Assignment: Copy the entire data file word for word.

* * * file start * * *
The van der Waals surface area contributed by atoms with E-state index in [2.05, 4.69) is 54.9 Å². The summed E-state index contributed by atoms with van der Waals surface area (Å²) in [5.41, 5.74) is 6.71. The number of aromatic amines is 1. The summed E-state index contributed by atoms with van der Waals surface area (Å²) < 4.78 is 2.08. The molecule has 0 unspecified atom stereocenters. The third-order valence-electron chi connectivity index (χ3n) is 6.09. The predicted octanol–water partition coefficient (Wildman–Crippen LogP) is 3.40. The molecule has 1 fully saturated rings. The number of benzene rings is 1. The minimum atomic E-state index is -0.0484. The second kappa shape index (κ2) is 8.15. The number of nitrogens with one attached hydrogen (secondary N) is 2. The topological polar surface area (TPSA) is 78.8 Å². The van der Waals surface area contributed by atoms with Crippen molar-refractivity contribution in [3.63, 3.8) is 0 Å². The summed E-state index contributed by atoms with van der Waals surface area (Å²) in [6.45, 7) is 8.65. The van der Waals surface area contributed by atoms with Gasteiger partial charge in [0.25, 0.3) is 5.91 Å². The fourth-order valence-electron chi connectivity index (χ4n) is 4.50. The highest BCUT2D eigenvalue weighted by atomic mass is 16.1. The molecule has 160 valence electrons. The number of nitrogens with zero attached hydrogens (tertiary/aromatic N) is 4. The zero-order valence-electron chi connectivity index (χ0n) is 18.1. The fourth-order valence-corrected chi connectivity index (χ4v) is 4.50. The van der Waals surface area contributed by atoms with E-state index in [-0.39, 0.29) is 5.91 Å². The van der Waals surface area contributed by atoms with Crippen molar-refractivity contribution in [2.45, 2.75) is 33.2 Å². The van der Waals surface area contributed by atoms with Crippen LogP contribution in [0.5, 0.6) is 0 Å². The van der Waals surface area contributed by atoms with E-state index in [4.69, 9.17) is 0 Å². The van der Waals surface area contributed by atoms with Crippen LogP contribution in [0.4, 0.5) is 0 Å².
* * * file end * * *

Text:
The van der Waals surface area contributed by atoms with E-state index in [2.05, 4.69) is 54.9 Å². The summed E-state index contributed by atoms with van der Waals surface area (Å²) in [5.41, 5.74) is 6.71. The number of aromatic amines is 1. The summed E-state index contributed by atoms with van der Waals surface area (Å²) < 4.78 is 2.08. The molecule has 0 unspecified atom stereocenters. The third-order valence-electron chi connectivity index (χ3n) is 6.09. The predicted octanol–water partition coefficient (Wildman–Crippen LogP) is 3.40. The molecule has 1 fully saturated rings. The number of benzene rings is 1. The minimum atomic E-state index is -0.0484. The second kappa shape index (κ2) is 8.15. The number of nitrogens with one attached hydrogen (secondary N) is 2. The topological polar surface area (TPSA) is 78.8 Å². The van der Waals surface area contributed by atoms with Crippen molar-refractivity contribution in [3.63, 3.8) is 0 Å². The summed E-state index contributed by atoms with van der Waals surface area (Å²) in [6.45, 7) is 8.65. The van der Waals surface area contributed by atoms with Gasteiger partial charge in [0.25, 0.3) is 5.91 Å². The fourth-order valence-electron chi connectivity index (χ4n) is 4.50. The highest BCUT2D eigenvalue weighted by atomic mass is 16.1. The molecule has 160 valence electrons. The number of nitrogens with zero attached hydrogens (tertiary/aromatic N) is 4. The zero-order valence-electron chi connectivity index (χ0n) is 18.1. The fourth-order valence-corrected chi connectivity index (χ4v) is 4.50. The van der Waals surface area contributed by atoms with E-state index in [-0.39, 0.29) is 5.91 Å². The van der Waals surface area contributed by atoms with Crippen molar-refractivity contribution in [2.45, 2.75) is 33.2 Å². The van der Waals surface area contributed by atoms with Crippen LogP contribution in [0.5, 0.6) is 0 Å². The van der Waals surface area contributed by atoms with E-state index in [4.69, 9.17) is 0 Å². The van der Waals surface area contributed by atoms with Crippen LogP contribution in [0.4, 0.5) is 0 Å².